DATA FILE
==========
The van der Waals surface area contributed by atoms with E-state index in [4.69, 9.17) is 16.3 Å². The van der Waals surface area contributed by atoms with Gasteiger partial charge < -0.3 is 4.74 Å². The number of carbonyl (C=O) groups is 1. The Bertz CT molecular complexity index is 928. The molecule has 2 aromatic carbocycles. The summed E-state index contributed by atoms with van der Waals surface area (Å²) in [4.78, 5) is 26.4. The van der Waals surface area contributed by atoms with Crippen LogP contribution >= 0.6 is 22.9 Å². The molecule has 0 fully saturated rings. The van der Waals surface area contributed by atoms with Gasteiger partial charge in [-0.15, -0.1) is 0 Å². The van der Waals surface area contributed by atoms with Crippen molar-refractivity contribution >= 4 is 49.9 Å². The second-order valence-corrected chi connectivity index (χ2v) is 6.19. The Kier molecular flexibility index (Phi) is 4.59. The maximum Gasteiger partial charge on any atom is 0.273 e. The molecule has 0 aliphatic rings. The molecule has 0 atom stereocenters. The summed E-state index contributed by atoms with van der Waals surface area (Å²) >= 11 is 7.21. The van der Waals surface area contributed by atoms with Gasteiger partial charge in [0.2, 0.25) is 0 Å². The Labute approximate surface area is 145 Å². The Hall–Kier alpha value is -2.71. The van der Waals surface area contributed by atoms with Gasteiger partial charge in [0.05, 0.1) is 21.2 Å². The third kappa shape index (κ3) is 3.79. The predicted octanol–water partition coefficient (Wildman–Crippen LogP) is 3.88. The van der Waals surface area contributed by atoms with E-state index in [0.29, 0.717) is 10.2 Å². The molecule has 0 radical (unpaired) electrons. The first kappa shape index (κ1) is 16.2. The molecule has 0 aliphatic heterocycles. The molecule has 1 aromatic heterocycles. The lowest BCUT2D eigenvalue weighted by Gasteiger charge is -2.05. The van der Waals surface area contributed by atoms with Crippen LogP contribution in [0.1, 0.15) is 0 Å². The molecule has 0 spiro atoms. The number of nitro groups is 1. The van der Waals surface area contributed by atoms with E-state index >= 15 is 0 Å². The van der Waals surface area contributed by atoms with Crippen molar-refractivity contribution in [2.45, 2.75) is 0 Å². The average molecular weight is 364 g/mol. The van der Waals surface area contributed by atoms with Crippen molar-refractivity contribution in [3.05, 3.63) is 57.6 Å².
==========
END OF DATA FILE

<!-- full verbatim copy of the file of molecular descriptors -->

The van der Waals surface area contributed by atoms with E-state index in [4.69, 9.17) is 16.3 Å². The van der Waals surface area contributed by atoms with Gasteiger partial charge < -0.3 is 4.74 Å². The number of carbonyl (C=O) groups is 1. The Bertz CT molecular complexity index is 928. The molecule has 2 aromatic carbocycles. The summed E-state index contributed by atoms with van der Waals surface area (Å²) in [4.78, 5) is 26.4. The van der Waals surface area contributed by atoms with Crippen LogP contribution >= 0.6 is 22.9 Å². The molecule has 0 fully saturated rings. The van der Waals surface area contributed by atoms with Gasteiger partial charge in [-0.15, -0.1) is 0 Å². The van der Waals surface area contributed by atoms with Crippen molar-refractivity contribution >= 4 is 49.9 Å². The second-order valence-corrected chi connectivity index (χ2v) is 6.19. The Kier molecular flexibility index (Phi) is 4.59. The maximum Gasteiger partial charge on any atom is 0.273 e. The molecule has 0 aliphatic rings. The molecule has 0 atom stereocenters. The summed E-state index contributed by atoms with van der Waals surface area (Å²) >= 11 is 7.21. The van der Waals surface area contributed by atoms with Gasteiger partial charge in [0.2, 0.25) is 0 Å². The Labute approximate surface area is 145 Å². The Hall–Kier alpha value is -2.71. The van der Waals surface area contributed by atoms with Gasteiger partial charge in [0.05, 0.1) is 21.2 Å². The third kappa shape index (κ3) is 3.79. The predicted octanol–water partition coefficient (Wildman–Crippen LogP) is 3.88. The van der Waals surface area contributed by atoms with E-state index in [0.29, 0.717) is 10.2 Å². The molecule has 0 radical (unpaired) electrons. The first kappa shape index (κ1) is 16.2. The molecule has 0 aliphatic heterocycles. The molecule has 1 aromatic heterocycles. The lowest BCUT2D eigenvalue weighted by Gasteiger charge is -2.05. The van der Waals surface area contributed by atoms with Crippen LogP contribution in [0.1, 0.15) is 0 Å². The molecule has 0 spiro atoms. The number of nitro groups is 1. The van der Waals surface area contributed by atoms with E-state index >= 15 is 0 Å². The van der Waals surface area contributed by atoms with Crippen molar-refractivity contribution in [2.45, 2.75) is 0 Å². The average molecular weight is 364 g/mol. The van der Waals surface area contributed by atoms with Crippen molar-refractivity contribution in [3.05, 3.63) is 57.6 Å².